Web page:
Born in Pennsylvania, Deborah Whitehouse (1951-2015) began her career as a documentary filmmaker under Richard Leacock and D.A. Pennebacker, subsequently launching her own film and photographic career in Alaska. As an artist, she was best known for her still photography and murals. She took documentary style photographs of people – candidly engaged in their daily activities. She studied color printing at the International Center of Photography in New York and later taught there. Whitehouse created a fine art photo essay entitled “Saturday Night “over the period of 13 years, exploring the subcultures of nightlife in America. In 1994, she and her husband Jack married and moved to Atlanta, where she continued creating her own photographic works while teaching at the Creative Circus. Her “Olympic Fountain” fine art series of photographs inspired the large public art photomural Spirit of Atlanta, a 70-foot mural, which greeted 250,000 passengers a day at the Atlanta Hartsfield-Jackson International Airport. Selections from the series were featured in the show Fountains: Splash and Spectacle at the Cooper Hewitt National Design Museum in New York. Her work has also appeared in Art in America, Art Papers, American Photo, Photomagazine (Germany) and Public Art Review as well as at the Museum of Modern Art in New York and on National PBS. Her work is included in numerous corporate and private collections including the Sir Elton John Photography Collection and MOCA GA. In 2003 Deborah and her husband moved to San Miguel de Allende, Mexico. She continued creating photographic murals, and purchased Moonrise, a health and beauty products store in 2010, five years prior to her death in 2015.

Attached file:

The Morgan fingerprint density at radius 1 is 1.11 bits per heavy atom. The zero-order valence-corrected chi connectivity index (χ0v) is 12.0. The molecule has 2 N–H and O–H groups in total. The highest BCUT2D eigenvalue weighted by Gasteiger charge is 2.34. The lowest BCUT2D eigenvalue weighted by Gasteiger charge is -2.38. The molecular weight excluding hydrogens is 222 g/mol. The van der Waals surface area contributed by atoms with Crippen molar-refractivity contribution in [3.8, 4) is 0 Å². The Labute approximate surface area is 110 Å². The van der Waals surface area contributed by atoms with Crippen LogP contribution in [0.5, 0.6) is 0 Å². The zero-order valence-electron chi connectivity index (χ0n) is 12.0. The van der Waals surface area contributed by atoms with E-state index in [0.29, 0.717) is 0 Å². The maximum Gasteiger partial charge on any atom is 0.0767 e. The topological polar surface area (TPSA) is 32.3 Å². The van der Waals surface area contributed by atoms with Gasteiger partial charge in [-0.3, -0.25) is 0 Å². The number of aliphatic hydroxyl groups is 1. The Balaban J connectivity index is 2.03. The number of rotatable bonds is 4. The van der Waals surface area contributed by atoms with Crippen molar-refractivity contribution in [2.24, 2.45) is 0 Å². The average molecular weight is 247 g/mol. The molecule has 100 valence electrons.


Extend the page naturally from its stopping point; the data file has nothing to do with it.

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- Saturday Night, 1996